A well debated topic in our society is ‘playing god’, by which I mean making changes to cells in vitro to result in advantageous or disadvantageous affects, (depending on what these are being used for). On a smaller level, an aim of scientists is to improve wild strains of microorganisms which can then be used to produce the desirable product. AN issue with this can be that mutant strains are usually genetically unstable and revert to the wild type in continuous culture.
The process of improving these wild strains can be done through many different mechanisms such as selective breeding and culture, mutagenesis and recombinant DNA technology.
Mutagenesis is the process of inducing mutations, and can be done by using mutagenic agents such as ultraviolet light, gamma rays and x-rays.
In selective breeding scientists have the bacteria in conditions where horizontal transfer is likely to occur so that they reproduce sexually to create new genotypes and phenotypes.
Recombinant DNA technology involves the joining together of DNA molecules from two different species. This can be done by the following steps as shown below:
-DNA from the donor organism is extracted.
-The enzyme restriction endonuclease cuts the required gene from the DNA fragment at a restriction sight leaving sticky ends.
-Restriction endonuclease then cuts the vector (plasmid) at the restriction site also leaving sticky ends. These sticky ends are important so that they fit together like a jigsaw puzzle.
-The enzyme DNA ligase seals the DNA fragment into the plasmid and seals the sticky ends together to form recombinant DNA.
-The recombinant plasmids are inserted into host cells and the transformed host cells are selected and cultured. These cells go through the normal process of transcription and translation till a protein is produced which can be extracted.
A danger of these recombinant DNA is the risk of release into the environment and the creation of a new pathogenic microorganism. To counter this genes can be inserted as a safety mechanism that prevent the survival of the microorganism in the outside environment.
I hope to discuss this is greater depth when going through the GMO process!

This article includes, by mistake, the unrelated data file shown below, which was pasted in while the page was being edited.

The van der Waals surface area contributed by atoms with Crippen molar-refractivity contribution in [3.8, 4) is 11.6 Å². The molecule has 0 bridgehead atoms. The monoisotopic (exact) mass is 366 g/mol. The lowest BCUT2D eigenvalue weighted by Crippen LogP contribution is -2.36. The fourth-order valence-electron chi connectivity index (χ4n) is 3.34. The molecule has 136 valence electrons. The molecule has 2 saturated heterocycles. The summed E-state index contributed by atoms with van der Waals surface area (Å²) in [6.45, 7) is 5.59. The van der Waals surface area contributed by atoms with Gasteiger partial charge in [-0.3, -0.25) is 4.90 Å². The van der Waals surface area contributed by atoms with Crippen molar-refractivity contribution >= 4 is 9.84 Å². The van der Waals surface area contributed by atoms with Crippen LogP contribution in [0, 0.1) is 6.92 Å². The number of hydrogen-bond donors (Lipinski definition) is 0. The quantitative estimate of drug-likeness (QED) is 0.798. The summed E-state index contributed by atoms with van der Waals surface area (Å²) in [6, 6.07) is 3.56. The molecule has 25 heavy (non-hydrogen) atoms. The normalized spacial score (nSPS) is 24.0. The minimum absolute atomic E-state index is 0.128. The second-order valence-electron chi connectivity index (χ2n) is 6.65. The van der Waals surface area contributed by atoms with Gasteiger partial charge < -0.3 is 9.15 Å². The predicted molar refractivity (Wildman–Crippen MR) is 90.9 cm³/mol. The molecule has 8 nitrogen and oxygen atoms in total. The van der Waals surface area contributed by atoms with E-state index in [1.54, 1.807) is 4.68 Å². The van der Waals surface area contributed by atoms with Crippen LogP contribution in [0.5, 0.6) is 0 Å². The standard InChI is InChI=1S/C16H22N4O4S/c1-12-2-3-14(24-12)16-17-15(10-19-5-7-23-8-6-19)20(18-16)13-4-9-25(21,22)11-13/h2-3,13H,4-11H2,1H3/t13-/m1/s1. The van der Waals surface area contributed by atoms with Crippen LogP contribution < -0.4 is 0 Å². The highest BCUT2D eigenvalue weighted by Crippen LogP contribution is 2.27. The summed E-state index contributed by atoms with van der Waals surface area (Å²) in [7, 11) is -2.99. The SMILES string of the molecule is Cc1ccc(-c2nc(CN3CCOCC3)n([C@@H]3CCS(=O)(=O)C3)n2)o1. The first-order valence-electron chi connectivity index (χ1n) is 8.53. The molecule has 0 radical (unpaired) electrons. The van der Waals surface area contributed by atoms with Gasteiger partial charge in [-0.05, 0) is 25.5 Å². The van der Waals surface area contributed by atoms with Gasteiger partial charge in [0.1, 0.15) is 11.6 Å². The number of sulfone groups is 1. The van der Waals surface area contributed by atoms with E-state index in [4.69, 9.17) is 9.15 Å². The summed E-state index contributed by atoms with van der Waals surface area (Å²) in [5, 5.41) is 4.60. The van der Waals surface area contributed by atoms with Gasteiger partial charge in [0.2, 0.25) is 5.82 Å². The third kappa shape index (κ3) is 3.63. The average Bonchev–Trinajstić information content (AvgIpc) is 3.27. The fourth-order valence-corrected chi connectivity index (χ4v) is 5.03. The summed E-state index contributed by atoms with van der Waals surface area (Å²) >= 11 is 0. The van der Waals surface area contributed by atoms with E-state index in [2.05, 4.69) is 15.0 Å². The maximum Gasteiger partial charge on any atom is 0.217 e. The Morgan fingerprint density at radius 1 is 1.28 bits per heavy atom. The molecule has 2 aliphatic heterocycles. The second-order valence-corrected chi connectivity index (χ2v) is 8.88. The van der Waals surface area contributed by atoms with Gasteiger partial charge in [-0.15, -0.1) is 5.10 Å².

During my time working in various hospitals, I have met many different healthcare professionals – doctors, nurses, carers, psychiatrists and many more. AN important lesson which I have learnt is that in a healthcare environment all professionals are different parts to one big machine, and patient care would not be able to be fulfilled correctly if all the part didn’t work together.
I’ve spent time volunteering in a hospital specifically for the chronic disease for the elderly, many of which suffered from long term mental conditions as well as physical ones. In this ward nurses were a vital part not just of the patients recovery, but of their daily life.
The nurses spend their days with the patients, and get the oppurtunity to know the patients on an emotional and an further in depth level than doctors do, and their compassion and kindness was admirable. In many cases it was the nurses that were able to calm the patients rather than the medication. The nurses job was full time, not just shift to shift, and they would take time out of their breaks to talk to patients and be there for them not just as a carer but as a friend.
Nurses are a valued and under appreciated part of the NHS, who’s hard work and commitment to patient care is unmatchable .
As this is the first blog post I am doing, I thought I would also start with the first building block in the human body, that being a cell, but not just any cell – a stem cell.
Stem cells are cells that are unspecialised and come in the form of tissue stem cells and embryonic stem cells. A tissue stem cell is multi potent, meaning it can differentiate into a limited number of cell types close to its site of origin. Embryonic stem cells are pluripotent, giving them full differentiation potential to differentiate into all cell types. This unique ability of stem cells makes them vital to the future of healthcare.
A goal of scientists is to understand how and why stem cells differentiate. We know that on a cellular level cell differentiation is when certain genes are switched on and others are switch off to code for a specific protein. This is vital to understand because many serious medical conditions, such as cancer, are due to problems that occur in cell division and differentiation.
Stem cells are useful in testing new drugs for diseases. To be relevant, drug testing needs to be done on micro-organisms with identical conditions to that which humans posses, and due to stem cells differentiation capabilities, scientists can control the differentiation of the cells to achieve the result they need, thus providing accurate testing of drugs.
One of the most important applications of stem cells currently is to grow organs or tissues to replace damaged cells. This works hand in hand with the recent innovation of 3D printing, allowing scientists to create an exact mould in which they can use the stem cells to make the mould a reality.
The possibilities that stem cells provide are endless, whether in the lab or in hospital setting, they are sure to revolutionise healthcare as we know it.